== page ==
Dear PR Matters,
I recently came back from a short holiday and was overwhelmed to find my inbox swamped with e-mails that I may have to take a vacation sorting through.
My work in a corporate marketing company puts me in constant touch with business associates, colleagues in the organization, as well as customers, and I can get up 100 e-mails a day. Of course, I also get my share of spam messages.
It would be very helpful to me if you can share some tips on how I can better manage my inbox.
Happy Easter! Your letter comes just in time for Easter, which in countries with four seasons signals spring. Traditionally, this beautiful time of the year when the snow clears up and flowers start to bloom is also the best time to do what they call spring cleaning.
And that’s what Mary Squillace of The Muse suggests in her Inc.com article “10 Simple Ways to Spring Clean Your Inbox.”
First of all, Terry, my colleagues and I would like you to know that you are not alone. This is a dilemma we all share between “sifting through spam, crafting the right responses and keeping taps on the messages that require follow-up.” This is not easy when you receive about 100 messages daily, many of which are business related and require a response.
In her article, Squillace said “staying on top of your inbox can feel like a job like itself.” That is why she consulted professionals who share with us the secret to efficient, organized inboxes.
Here are 10 tips on how to give your inbox “a little KonMari love:”
1 Keep only e-mails requiring immediate action in your inbox. “Most days, my e-mail box has fewer than 25 messages in it,” said Leigh Ann Newman, a senior program manager at an international government consulting firm. “This is intentional. I want to be able to open my inbox and immediately see what is most urgent and requiring a response.”
Newman, who receives over 100 e-mails, many of which are urgent and involve high managers every day, said that in 2008, she had the opportunity to start from scratch when her company changed to a new e-mail system during an acquisition.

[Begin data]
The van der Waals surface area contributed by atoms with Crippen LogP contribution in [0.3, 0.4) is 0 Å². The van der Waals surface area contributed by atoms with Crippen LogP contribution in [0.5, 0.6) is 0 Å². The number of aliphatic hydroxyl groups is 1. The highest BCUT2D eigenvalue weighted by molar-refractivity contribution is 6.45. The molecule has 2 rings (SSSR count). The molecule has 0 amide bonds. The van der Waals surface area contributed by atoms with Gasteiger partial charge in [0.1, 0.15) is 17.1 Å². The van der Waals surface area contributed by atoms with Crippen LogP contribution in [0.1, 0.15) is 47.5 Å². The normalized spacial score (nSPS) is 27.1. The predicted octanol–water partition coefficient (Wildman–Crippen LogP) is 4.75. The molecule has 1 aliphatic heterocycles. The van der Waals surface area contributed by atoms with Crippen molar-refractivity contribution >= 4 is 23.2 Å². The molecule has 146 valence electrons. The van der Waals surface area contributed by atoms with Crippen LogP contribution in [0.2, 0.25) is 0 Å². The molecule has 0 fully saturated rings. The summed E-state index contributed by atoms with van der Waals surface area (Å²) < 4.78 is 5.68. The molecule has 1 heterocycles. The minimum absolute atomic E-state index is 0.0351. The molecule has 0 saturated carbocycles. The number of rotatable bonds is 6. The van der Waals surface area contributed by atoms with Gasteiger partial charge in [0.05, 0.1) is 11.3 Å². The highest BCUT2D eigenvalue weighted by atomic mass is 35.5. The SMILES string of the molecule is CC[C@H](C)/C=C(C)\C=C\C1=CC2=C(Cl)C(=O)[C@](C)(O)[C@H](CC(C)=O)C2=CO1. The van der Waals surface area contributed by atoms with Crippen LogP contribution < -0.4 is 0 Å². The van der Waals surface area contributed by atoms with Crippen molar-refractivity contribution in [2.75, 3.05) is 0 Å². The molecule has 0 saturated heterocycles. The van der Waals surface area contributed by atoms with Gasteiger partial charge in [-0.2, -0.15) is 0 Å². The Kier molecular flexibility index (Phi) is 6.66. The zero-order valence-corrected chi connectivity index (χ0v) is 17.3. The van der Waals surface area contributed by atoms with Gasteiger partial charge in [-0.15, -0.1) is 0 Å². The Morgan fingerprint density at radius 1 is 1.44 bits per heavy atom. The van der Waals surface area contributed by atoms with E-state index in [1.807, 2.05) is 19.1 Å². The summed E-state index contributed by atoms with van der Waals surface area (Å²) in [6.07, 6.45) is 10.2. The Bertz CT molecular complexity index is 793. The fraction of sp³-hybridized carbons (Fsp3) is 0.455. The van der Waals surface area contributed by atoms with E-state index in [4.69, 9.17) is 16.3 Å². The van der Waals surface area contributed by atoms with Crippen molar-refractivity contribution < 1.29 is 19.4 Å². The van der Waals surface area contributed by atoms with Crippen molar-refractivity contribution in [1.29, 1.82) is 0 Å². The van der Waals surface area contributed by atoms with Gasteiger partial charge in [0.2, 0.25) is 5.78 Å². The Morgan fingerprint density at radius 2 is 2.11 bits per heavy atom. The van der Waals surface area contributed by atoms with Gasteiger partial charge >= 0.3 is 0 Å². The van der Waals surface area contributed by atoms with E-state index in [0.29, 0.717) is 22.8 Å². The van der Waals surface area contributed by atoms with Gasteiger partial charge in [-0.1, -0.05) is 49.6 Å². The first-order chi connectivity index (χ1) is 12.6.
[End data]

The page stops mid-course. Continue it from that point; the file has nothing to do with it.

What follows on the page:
“It was like spring cleaning my inbox,” she said.
2 Create a ‘Waiting Folder’ for action-pending e-mails. So, where do e-mails go if not your inbox? Darcy Miller, a workplace expert and founder of Pin and Pivot, was for so many years barraged with more than 150 mails a day.
Creating a waiting folder for e-mails that require action from someone else before you can respond eased her inbox distress.
“That way, those e-mails aren’t junking up you inbox, and it’s a great place to look each day or week to remind you of what projects are still pending,” she said.
3 Make subfolders or labels for your new BFF. Squillace said that “across the board, inbox mavens recommend an easy to decode subfolder or label system.” Nate Masterson, CEO of Maple Holistics, estimates he gets upwards of 250 e-mails some days, so organization is paramount.
“E-mails are your friend,” he advised. “Use them to group together important e-mail chains, so when you need to look at something for reference, you can do so easily.”
4 Set Inbox rules or filters. Many e-mail providers allow you to set up inbox rules or filters that will take action for you and help you quickly categorize e-mails.